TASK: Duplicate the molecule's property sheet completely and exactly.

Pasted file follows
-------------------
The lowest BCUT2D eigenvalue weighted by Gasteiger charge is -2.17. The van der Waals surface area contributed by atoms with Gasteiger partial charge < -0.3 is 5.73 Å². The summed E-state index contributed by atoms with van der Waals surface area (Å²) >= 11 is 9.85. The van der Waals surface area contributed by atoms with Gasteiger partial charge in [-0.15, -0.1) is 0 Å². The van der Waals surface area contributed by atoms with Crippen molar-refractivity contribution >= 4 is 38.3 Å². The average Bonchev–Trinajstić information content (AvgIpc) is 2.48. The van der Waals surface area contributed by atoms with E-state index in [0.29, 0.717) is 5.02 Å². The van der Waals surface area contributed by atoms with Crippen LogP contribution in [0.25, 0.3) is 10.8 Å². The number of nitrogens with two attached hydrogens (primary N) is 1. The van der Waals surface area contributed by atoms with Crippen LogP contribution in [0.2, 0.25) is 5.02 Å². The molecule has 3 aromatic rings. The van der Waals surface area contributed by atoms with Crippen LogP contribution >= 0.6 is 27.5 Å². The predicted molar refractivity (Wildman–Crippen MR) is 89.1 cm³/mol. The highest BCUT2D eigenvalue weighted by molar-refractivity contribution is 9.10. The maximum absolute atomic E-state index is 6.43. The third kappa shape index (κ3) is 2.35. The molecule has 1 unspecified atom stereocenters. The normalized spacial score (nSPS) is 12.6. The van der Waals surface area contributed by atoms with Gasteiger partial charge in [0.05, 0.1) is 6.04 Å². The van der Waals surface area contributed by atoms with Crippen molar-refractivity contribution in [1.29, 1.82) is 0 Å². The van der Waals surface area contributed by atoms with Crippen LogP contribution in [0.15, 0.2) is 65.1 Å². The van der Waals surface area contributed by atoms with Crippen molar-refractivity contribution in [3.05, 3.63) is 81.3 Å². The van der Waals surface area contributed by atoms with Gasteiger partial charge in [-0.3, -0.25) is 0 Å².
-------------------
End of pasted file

The lowest BCUT2D eigenvalue weighted by Gasteiger charge is -2.17. The van der Waals surface area contributed by atoms with Gasteiger partial charge < -0.3 is 5.73 Å². The summed E-state index contributed by atoms with van der Waals surface area (Å²) >= 11 is 9.85. The van der Waals surface area contributed by atoms with Gasteiger partial charge in [-0.15, -0.1) is 0 Å². The van der Waals surface area contributed by atoms with Crippen molar-refractivity contribution >= 4 is 38.3 Å². The average Bonchev–Trinajstić information content (AvgIpc) is 2.48. The van der Waals surface area contributed by atoms with E-state index in [0.29, 0.717) is 5.02 Å². The van der Waals surface area contributed by atoms with Crippen LogP contribution in [0.25, 0.3) is 10.8 Å². The number of nitrogens with two attached hydrogens (primary N) is 1. The van der Waals surface area contributed by atoms with Crippen LogP contribution in [0.2, 0.25) is 5.02 Å². The molecule has 3 aromatic rings. The van der Waals surface area contributed by atoms with Crippen LogP contribution >= 0.6 is 27.5 Å². The predicted molar refractivity (Wildman–Crippen MR) is 89.1 cm³/mol. The highest BCUT2D eigenvalue weighted by molar-refractivity contribution is 9.10. The maximum absolute atomic E-state index is 6.43. The third kappa shape index (κ3) is 2.35. The molecule has 1 unspecified atom stereocenters. The normalized spacial score (nSPS) is 12.6. The van der Waals surface area contributed by atoms with Gasteiger partial charge in [0.05, 0.1) is 6.04 Å². The van der Waals surface area contributed by atoms with Crippen molar-refractivity contribution in [1.29, 1.82) is 0 Å². The van der Waals surface area contributed by atoms with Crippen LogP contribution in [0.15, 0.2) is 65.1 Å². The van der Waals surface area contributed by atoms with Crippen molar-refractivity contribution in [3.05, 3.63) is 81.3 Å². The van der Waals surface area contributed by atoms with Gasteiger partial charge in [-0.3, -0.25) is 0 Å².